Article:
On his 11th birthday, my cousin Aiden Bunas, a fifth-grader from Redding, California, opted out of a big party. Instead, he chose to sit at his family's kitchen table and prepare around two hundred donated shoeboxes for his idea, "Operation Shoebox." Each of these boxes will go to victims of the 2017 fires.
Some of the boxes will go to boys; some are planned for girls; and, some boxes will go to families with pets. All the boxes were planned, packed and taken to Hidden Valley Elementary School's donation center with love and care. When asked if he missed having a big party, Aiden shrugged and said, "This was more important."
They arrive under a sky filled with smoke.
On October 20th, Aiden and his parents, Craig Bunas and Naomi Yamamoto, packed their mountain of boxes in a rented trailer. The three arrived at Hidden Valley Elementary School's donation center. Grateful recipients met them and shared their own stories. Over 200 of the students of this one elementary school lost homes to the fire.
Aiden in red, center, Naomi Yamamoto (Mom) fourth from right, Craig Bunas (Dad) kneeling center
News of Aiden's "Operation Shoebox" was featured on a local San Francisco TV channel later that evening. Both Aiden and his mom were interviewed. Ms. Yamamoto smiled and said, "You know as parents, we want our children to have empathy and think outside themselves. When he showed that initiative, I was very inspired."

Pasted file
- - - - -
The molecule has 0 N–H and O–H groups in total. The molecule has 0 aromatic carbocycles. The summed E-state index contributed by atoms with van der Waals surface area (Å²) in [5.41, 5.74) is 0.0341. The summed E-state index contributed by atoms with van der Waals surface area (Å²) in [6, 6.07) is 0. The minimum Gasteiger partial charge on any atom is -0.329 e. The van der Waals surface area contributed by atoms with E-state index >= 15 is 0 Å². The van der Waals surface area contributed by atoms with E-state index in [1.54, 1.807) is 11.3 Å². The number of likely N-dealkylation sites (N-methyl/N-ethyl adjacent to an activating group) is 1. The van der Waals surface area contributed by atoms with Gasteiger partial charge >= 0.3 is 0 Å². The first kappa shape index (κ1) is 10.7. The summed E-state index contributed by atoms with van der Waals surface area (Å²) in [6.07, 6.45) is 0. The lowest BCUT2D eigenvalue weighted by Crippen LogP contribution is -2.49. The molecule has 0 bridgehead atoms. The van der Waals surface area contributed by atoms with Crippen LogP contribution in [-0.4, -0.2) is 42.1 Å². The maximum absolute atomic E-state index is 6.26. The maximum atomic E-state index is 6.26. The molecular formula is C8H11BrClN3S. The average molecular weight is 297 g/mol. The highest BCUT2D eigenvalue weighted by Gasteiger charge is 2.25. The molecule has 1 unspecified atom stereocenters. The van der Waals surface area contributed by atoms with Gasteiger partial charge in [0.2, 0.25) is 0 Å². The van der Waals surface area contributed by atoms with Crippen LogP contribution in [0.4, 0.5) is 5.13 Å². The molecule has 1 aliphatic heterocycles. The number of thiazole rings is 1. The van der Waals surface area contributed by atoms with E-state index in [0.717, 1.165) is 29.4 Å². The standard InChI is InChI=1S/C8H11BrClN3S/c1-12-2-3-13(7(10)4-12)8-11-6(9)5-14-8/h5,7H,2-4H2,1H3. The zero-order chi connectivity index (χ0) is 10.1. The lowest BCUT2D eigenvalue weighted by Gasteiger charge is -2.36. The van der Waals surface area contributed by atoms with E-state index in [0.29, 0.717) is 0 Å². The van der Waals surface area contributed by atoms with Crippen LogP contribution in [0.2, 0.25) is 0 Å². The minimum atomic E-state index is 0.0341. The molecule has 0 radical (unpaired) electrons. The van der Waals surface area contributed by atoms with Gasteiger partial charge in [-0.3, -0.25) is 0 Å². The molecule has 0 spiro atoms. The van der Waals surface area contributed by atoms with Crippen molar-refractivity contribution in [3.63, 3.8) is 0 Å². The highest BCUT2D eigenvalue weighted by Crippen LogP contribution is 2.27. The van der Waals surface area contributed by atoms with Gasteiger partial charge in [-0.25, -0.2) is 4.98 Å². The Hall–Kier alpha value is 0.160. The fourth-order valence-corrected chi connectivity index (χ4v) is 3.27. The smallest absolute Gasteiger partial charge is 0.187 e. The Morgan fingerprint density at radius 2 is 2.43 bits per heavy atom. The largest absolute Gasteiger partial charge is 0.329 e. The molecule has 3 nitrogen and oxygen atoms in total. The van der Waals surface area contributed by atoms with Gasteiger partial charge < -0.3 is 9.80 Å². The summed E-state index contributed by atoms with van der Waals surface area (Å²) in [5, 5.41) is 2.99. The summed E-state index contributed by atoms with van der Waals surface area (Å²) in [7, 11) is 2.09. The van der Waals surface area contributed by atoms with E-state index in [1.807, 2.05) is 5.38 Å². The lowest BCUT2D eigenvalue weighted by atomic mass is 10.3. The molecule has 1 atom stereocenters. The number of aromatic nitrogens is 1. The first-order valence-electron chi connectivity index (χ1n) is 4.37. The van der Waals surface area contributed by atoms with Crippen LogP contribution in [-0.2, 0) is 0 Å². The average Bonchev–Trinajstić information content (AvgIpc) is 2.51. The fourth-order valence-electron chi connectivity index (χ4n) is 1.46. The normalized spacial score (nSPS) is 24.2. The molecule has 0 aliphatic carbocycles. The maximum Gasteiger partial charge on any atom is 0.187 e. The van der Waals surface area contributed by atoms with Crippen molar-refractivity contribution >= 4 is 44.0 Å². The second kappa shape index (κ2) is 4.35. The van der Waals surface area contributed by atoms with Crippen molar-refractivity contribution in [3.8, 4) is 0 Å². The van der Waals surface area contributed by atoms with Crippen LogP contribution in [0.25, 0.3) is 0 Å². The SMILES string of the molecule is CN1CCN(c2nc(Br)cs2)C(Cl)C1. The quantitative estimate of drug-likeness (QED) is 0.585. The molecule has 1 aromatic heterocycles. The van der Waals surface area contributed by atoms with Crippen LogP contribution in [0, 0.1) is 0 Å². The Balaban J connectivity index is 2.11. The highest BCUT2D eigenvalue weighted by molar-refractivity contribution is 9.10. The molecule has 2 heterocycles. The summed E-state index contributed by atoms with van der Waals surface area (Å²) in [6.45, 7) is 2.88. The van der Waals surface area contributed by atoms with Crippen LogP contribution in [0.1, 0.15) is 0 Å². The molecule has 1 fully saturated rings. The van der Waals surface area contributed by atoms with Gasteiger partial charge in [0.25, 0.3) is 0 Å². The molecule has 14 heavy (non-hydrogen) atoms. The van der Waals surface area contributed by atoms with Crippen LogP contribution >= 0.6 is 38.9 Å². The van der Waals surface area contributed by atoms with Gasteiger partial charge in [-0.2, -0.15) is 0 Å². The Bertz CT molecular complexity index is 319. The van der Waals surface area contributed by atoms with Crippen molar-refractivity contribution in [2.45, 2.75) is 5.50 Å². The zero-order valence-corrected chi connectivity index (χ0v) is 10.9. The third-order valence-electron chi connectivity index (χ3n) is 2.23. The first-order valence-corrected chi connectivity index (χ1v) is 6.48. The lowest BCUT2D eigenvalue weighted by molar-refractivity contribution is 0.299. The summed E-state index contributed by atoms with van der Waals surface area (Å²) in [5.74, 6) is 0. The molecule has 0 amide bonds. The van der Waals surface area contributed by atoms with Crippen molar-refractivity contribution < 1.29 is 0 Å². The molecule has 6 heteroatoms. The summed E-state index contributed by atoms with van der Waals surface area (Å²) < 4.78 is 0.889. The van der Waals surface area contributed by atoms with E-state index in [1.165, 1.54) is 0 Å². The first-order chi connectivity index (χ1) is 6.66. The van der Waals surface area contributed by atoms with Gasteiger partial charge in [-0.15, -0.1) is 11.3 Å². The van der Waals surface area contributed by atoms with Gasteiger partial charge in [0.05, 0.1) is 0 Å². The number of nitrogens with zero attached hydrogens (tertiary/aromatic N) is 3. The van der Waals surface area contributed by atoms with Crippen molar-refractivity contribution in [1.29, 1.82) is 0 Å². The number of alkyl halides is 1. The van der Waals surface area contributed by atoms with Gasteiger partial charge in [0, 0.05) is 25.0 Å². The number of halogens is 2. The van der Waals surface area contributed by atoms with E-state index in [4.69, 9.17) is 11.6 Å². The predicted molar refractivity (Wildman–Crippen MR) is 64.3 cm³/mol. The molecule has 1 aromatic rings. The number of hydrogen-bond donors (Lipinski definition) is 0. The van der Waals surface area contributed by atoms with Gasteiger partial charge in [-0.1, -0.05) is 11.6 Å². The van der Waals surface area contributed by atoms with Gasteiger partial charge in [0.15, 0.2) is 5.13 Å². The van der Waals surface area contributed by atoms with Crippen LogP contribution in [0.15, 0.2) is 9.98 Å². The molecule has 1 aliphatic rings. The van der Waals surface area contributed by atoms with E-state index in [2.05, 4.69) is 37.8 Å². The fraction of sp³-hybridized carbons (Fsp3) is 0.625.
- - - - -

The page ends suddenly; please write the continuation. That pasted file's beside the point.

After "Operation Shoebox" left the center, it stopped at a Rest-and-Recovery-Base for Firefighters. Aiden distributed another 25 boxes, this time filled with goodies specific for the folks fighting the raging storm.
Thanking Aiden, firefighters took time to explain how progress is made in such a disaster. They referred to a "worldwide" support system. Battling this Northern California Fire, professionals from as far away as Australia had arrived to combat the flames. All the men and women were exhausted, but not too tired to say how grateful they were for volunteers who, in spite of losing their pets, homes, cars...everything...came out to help others.
As Aiden returned to Redding, he said, "I just felt bad for all the people that lost their homes in the fire. I wanted to help them."
If you are able to donate to help victims of the 2017 California North Bay fires, please donate through the Redwood Credit Union's Community Fund where 100% of the donations go straight to helping those whose lives have been irrevocably changed by the fires. The more we can raise, the faster the people in our community can rebuild their lives.